December 10, 2022
Nokia to cut a third of jobs at French arm Alcatel-Lucent

Finland’s Nokia plans to cut 1,233 jobs at its French subsidiary Alcatel-Lucent International, equivalent to a third of the unit’s workforce, the group said on Monday, confirming an earlier Reuters report .

The announcement has political resonance in France as Nokia bought the unit five years ago on the condition that it would keep the job.

Nokia, which competes with Ericsson and Huawei on lucrative 5G networks, said in a statement that the staff reduction was necessitated due to significant cost pressures.

Nokia said in April that it targeted to cut costs by 500 million euros (about Rs 4,260 crore) by the end of this year compared to the full year 2018, including 350 million euros (about Rs 2,981 crore) in operating expenses. Aim to come from. EUR 150 million (approximately Rs 1,277 crore) from the sale cost.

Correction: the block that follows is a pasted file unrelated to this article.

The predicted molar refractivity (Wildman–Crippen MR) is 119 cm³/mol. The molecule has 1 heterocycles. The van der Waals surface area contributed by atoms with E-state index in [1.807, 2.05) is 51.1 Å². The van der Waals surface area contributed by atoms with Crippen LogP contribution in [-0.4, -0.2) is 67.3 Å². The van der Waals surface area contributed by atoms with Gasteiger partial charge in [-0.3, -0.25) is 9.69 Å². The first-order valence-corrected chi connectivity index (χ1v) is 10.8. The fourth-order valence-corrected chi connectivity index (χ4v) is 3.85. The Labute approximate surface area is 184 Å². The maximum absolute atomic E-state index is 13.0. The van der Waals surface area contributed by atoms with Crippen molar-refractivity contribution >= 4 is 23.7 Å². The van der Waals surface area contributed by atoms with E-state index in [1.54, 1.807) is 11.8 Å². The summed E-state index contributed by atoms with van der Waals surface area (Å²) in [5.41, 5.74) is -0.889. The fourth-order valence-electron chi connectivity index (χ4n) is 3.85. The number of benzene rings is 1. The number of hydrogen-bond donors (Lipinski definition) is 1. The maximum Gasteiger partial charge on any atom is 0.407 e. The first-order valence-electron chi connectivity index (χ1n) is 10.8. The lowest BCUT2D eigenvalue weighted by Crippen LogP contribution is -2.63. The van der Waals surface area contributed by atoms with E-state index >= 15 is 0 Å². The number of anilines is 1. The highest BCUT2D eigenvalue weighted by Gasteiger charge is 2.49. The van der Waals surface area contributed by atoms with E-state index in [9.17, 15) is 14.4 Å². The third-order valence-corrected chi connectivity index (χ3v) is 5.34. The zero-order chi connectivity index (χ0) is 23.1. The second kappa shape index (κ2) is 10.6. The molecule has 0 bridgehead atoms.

When Nokia bought Alcatel-Lucent International, it sold it within the group for next-generation mobile Internet technology, or 5G, in order to preserve jobs for two years in France and expand research and development teams in the country. Committed to creating a resource.

French research and development teams are particularly affected by the job cuts.

A spokesperson said that Nokia this month abdicated from such commitments.

Contacted by Reuters, the French government had no immediate comment.

“With a strong foothold in R&D, sales and services, Nokia will continue to be a major employer in France, which will enable us to efficiently develop and execute our customers’ projects,” said Thierry Boisson, President of Nokia in France.

Nokia employs 5,138 people in France, of whom 3,640 work for Alcatel-Lucent International.

The entity was part of the Alcatel-Lucent group before Nokia bought it in an all-share deal in 2015, valued at 15.6 billion euros (about Rs 1.32 lakh crore).

The merger was investigated by the French government and its then-economy minister, Emmanuel Macron, who is now president.

The CFE-CGC union at Nokia said on its website, “This is just a low-cost strategy that is being implemented, contrary to all the commitments made by Nokia in France. Nokia is first and foremost laughing at the French government.” Is.”

© Thomson Reuters 2020


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